Considering Radner III: Is the Catholic Church "wounded" by schism?
In this week of considering Radner, I have corrected my earlier misunderstanding that Radner purports to speak as a Protestant theologian with a "catholic" mindset; in reality, it turns out that Radner is more of a liberal and thoroughly postmodern ecclesiologist. In that regard, we can let him off the hook somewhat. However, in as much as Radner and his following purport to approach ecumenism according to their own version of the Catholic Church's self-description, the corrective below remains important.
One of the most significant rejoinders given to Catholics who object to Radner's wounded ecclesiology is the reminder that the Catholic magisterium has itself described the Church as "wounded" by the departures and sins of her members; and in fact, although the Catholic Church does not refer to woundedness in any of her documents on ecumenism, the Catechism of the Catholic Church does explain as follows:
"In fact, in this one and only Church of God from its very beginnings there arose certain rifts, which the Apostle strongly censures as damnable. But in subsequent centuries much more serious dissensions appeared and large communities became separated from full communion with the Catholic Church - for which, often enough, men of both sides were to blame. The ruptures that wound the unity of Christ's Body - here we must distinguish heresy, apostasy, and schism - do not occur without human sin: Where there are sins, there are also divisions, schisms, heresies, and disputes. Where there is virtue, however, there also are harmony and unity, from which arise the one heart and one soul of all believers."
The correct interpretation of this passage requires the reader to keep in mind several principles of Catholic theology. First, while the Catholic Church firmly holds that the fullness of the visible Body of Christ subsists within her own household, she also joyfully recognizes a certain sharing in Christ which belongs to every baptized believer. And it is with respect to these separated brothers and sisters that the Catholic Church is most aware of a real woundedness that harms those who remain separated from the fullness of grace available in the one Church. This principle was explained most recently by the Congregation for the Doctrine of the Faith in 2007:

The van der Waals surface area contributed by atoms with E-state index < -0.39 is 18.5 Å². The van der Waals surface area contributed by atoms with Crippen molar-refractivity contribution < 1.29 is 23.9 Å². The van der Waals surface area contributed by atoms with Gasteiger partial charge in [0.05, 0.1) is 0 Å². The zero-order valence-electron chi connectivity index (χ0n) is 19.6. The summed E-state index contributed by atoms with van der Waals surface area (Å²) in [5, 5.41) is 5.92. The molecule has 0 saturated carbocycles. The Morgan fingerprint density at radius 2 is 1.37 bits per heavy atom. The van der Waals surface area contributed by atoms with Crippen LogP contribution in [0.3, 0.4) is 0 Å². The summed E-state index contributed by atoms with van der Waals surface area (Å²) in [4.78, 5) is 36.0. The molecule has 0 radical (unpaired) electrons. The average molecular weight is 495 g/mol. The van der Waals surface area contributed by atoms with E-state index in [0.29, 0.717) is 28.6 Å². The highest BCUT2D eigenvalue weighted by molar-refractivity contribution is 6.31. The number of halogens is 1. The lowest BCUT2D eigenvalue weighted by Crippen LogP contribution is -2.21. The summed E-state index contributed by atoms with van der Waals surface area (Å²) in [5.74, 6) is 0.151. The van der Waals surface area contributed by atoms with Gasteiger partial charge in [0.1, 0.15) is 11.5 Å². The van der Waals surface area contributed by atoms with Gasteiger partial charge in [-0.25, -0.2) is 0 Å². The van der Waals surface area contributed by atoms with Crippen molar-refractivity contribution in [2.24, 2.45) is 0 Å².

"Despite this unequivocal recognition of the (Orthodox churches) 'being particular Churches' and of their salvific value, the document could not ignore the wound (defectus) which they suffer specifically in their being particular Churches...that wound is still more profound in those ecclesial communities which have not preserved the apostolic succession or the valid celebration of the eucharist."
It is in this way that the Catholic Church recognizes woundedness in the Body of Christ, with respect to Christ's members who are separated from the fullness of the Catholic faith.
In the same way, the dogmatic constitution on the Church of 1967 (Lumen Gentium) laments a certain woundedness in every member of the Church who falls into sin; and these wounds are healed by the Sacrament of Penance, which can be received by those who are in full communion with the Catholic Church.
Probably the most helpful interpretive passage for the idea of the woundedness in the Body of Christ is to be found in the declaration Dominus Iesus, which was authored in 2000 by Pope Benedict XVI, then Cardinal Ratzinger:
"The lack of unity among Christians is certainly a wound for the Church; not in the sense that she is deprived of her unity, but “in that it hinders the complete fulfilment of her universality in history” by the persistence of schism.
In other words, true to her conviction that the authentic experience of being part of Christ's Body is possible only in full communion with the Catholic Church, the Catholic Church does not speak of herself as disfigured, wounded, or divided by the decision of numerous bodies to separate from her throughout history; this is because she believes that her purity and integrity come only from Christ, and are preserved by Him for Himself, regardless of what separatist communities may choose to do. Thus, any references to the woundedness of Christian communities- especially with regard to ecumenical conversation and Catholic self-identity- should keep these qualifications carefully in mind. It is with respect to such qualifications that the Catholic CDF described the following norm with regard to ecumenical dialogue just over a year ago:
"If (ecumenical) dialogue is to be truly constructive it must involve not just the mutual openness of the participants but also fidelity to the identity of the Catholic faith. Only in this way will it be able to lead towards the unity of all Christians in "one flock with one shepherd" and thus heal that wound which prevents the Catholic Church from fully realising her universality within history."
...Enough for woundedness. With regard to the Catholic Church's proper universality, I personally would echo a line from my favorite Catholic ecumenist, addressed to all non Catholic friends and readers: we have great need of you.